Which model to opt for?

While the base model Mk2s were great daily cars, they would hardly set your world on fire. This is why the GTI model ticked all the boxes, as it was practical and fun, so it was an instant hit. It’s also why the sporty models are demanding a premium these days — even if they don’t feel quite as electric as they perhaps did first time around. Be it the early, small bumper cars or later, big bumper examples, the GTI really is the car to have if you’re after something that’s both reliable and fun. It could well be the ultimate modern classic.

Choosing between an 8v or 16v model (and small or big bumpers) really is down to own personal preference. Three-door cars have always been more desirable over five-door versions and, as a result, still demand a premium. Rare models, such as the GTI G60, Edition One, Rallye and super-exclusive ‘Limited’ have already rocketed on the second-hand market so, unless you’ve got really deep pockets to pay for the unique, hard-to-find cars, we’d suggest you opt for a clean GTI model instead. The most important thing to remember is that the engines and mechanics on these cars are pretty robust, so rather than worrying about the mileage, you’re far better looking for a car with clean bodywork and a rust free chassis. Cars that have been garaged most of their lives really are the ones to look out for…

Most common problems

Accident damage. Many of these cars will have been driven ‘enthusiastically’ at some stage of their lives, so check the panel gaps to make sure they line up and look for any odd coloured panels, which might hint at accident damage. Roof lining sagging. As many of these cars are approaching 40 years old, one common problem is the original roof linings failing, meaning they may sag or drop down in places. While new material is available to fi x this, it’s a quite a tricky job to do.

Corrosion/rust. While the mechanics on these cars are very robust and easy to repair, rotten shells can be timely and expensive to fi x. Look for cars that have been garaged — the less rust you can find the better. Do check sills and behind the GTI arch trims.

pros & cons


  • Smiles per mile
  • Great investment properties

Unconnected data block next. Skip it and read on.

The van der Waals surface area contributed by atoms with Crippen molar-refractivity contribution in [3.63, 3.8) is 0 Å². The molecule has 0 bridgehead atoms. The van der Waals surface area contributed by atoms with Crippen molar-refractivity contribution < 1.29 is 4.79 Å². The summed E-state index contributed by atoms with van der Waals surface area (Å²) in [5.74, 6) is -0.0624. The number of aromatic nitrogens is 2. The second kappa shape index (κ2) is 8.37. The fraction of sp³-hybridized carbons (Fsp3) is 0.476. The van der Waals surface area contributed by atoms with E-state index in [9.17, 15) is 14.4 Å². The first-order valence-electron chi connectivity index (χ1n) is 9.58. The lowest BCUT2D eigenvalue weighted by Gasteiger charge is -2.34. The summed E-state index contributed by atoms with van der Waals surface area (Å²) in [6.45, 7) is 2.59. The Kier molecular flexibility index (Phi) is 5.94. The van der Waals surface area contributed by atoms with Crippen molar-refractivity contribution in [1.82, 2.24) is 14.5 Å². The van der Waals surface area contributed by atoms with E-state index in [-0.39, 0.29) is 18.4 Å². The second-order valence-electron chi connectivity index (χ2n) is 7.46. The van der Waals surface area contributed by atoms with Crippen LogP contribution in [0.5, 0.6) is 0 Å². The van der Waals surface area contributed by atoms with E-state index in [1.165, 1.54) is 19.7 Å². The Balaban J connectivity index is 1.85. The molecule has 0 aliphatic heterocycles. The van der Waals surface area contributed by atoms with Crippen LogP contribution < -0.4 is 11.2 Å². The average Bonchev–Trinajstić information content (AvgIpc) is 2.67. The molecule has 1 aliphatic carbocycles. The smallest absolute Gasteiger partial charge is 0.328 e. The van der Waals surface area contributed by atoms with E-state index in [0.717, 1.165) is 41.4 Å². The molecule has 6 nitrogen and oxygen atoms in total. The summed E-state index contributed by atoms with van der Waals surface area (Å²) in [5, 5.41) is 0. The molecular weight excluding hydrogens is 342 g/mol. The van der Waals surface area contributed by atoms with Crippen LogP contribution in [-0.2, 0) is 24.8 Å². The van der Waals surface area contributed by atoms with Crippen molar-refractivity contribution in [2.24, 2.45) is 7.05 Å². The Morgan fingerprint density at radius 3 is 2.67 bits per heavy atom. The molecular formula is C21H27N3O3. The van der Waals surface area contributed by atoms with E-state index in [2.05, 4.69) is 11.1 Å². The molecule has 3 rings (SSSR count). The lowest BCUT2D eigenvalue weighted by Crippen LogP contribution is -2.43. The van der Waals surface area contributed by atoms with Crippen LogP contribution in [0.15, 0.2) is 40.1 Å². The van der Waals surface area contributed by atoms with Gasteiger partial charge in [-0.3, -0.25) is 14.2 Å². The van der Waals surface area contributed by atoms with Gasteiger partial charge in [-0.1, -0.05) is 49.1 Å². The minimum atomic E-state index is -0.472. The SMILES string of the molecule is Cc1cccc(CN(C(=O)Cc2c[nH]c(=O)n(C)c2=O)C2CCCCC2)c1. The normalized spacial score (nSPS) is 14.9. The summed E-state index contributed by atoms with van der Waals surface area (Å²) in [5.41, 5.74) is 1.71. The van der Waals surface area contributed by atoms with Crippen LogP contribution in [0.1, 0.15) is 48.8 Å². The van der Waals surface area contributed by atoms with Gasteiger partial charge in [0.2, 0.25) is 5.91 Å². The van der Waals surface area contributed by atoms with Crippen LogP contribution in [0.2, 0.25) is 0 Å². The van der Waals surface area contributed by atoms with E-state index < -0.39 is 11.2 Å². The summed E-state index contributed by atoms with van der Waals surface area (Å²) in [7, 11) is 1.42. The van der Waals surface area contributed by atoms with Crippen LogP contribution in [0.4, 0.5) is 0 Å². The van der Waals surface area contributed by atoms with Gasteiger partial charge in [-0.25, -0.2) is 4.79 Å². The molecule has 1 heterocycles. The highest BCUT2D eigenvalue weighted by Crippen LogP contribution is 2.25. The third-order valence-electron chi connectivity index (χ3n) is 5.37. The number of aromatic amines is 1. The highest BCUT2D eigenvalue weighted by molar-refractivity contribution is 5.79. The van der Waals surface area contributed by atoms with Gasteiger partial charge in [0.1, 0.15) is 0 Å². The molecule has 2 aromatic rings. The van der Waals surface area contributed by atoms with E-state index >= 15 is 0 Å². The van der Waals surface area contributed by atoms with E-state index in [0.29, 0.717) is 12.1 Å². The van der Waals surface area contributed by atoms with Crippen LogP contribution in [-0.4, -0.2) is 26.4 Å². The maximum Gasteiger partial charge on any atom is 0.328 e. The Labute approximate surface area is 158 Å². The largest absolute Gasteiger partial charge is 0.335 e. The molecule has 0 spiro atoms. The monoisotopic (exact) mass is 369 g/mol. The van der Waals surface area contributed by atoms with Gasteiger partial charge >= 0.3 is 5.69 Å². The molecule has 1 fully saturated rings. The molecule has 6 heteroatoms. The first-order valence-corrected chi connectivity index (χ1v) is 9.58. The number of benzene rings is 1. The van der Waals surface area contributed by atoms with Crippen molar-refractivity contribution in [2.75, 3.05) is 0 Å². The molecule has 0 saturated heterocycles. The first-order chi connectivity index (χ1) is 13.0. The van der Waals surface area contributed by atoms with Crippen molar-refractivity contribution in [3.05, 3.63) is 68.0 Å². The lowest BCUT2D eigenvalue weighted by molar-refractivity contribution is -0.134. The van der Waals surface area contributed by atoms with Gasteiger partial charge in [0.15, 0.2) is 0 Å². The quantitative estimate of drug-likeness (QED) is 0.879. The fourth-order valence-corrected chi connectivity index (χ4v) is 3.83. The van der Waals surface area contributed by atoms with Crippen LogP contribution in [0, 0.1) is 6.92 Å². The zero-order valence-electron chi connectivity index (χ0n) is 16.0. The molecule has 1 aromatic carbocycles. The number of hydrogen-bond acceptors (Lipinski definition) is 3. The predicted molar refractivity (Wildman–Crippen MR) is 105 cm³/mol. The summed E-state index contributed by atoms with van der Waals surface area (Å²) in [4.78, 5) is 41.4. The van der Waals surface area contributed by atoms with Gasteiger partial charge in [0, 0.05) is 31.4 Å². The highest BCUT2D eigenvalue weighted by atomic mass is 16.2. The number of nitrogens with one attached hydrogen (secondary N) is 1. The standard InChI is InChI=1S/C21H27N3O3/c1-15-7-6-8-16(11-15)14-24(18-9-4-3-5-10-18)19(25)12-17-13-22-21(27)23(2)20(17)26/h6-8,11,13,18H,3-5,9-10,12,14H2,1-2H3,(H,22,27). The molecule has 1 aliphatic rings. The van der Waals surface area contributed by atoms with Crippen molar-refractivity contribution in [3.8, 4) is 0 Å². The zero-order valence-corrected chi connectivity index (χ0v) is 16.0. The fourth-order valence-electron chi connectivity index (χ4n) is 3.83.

• Excellent build quality


  • Be quick — prices are on the up
  • Parts becoming harder to find
  • Five-door models less desirable

Model timeline

  • 1983 (1984 UK) — Mk2 GTI 8v launched
  • 1986 — Mk2 GTI 16v launched
  • 1987 — Subtle facelift (see above)
  • 1989 (1990 UK) — Big-bumper facelift (90-spec)
  • 1991 — Production ends



The main thing to look out for when viewing any Mk2 is corrosion. While Volkswagen upped its game over the Mk1 where rust was concerned, meaning the Mk2 is much better at fending it off, it’s by no means immune. So, like we said, it’s important to buy on condition and not mileage.

Thankfully, the original paint itself is very good on these cars. A quick initial walk around the car will soon reveal any differences in paint tones, so check whether all panel colours match and also check the panel gaps to see whether the car has been invoiced in any accidents.

Where corrosion is concerned, the inner wings in particular are a problem area and unfortunately, it’s not something you can realistically check until home, as the plastic liners make it a very difficult task. Shine the torch around the front suspension sub frame to find any areas of rust there. Around the filler cap is another hotspot. Some modified cars won’t have any arch liners, so with these you’re at least able to check.

Other areas to check include scuttle panel, sills, the bottom of doors and the rear valance – all of which are easy to access. Also, there’s a hidden area to examine for corrosion in the ledge on the bulkhead that supports the brake servo. Dirt and debris can accumulate here, especially if brake fluid has been leaking, which can cause the metal below to rot. If the model you’re eyeing up has a sunroof then the metal surround can often attract rust due to blocked drainage systems, so be sure to double check this, too. Check the door handles all work, too, and the rear hatch lock works.

It’s also wise to check out the quality of any work performed; if it’s obviously noticeable that it’s had a previous shunt of some description, then it’ll need putting right, adding to the overall cost. Mention this when haggling. Although, if you can do this work yourself or know someone who can put it right, it could be a quick win.


While on paper the Mk2 came with the choice of two engines (8v and 16v), effectively both had the same block and it was just the head that changed. No matter which engine you’re looking at, each unit should last well and worst case scenario, replacements are still easy to find second-hand, if you’re not worried about a matching numbers car.

They are renowned for having a long lifespan, providing they’ve been sufficiently cared for with regular servicing. Always check for oil leaks on these either from the rocker cover or camshaft seals. Also, check inside the header tank cap for any sign of oil emulsifying (mayonnaise like substance), which may mean a blown head gasket.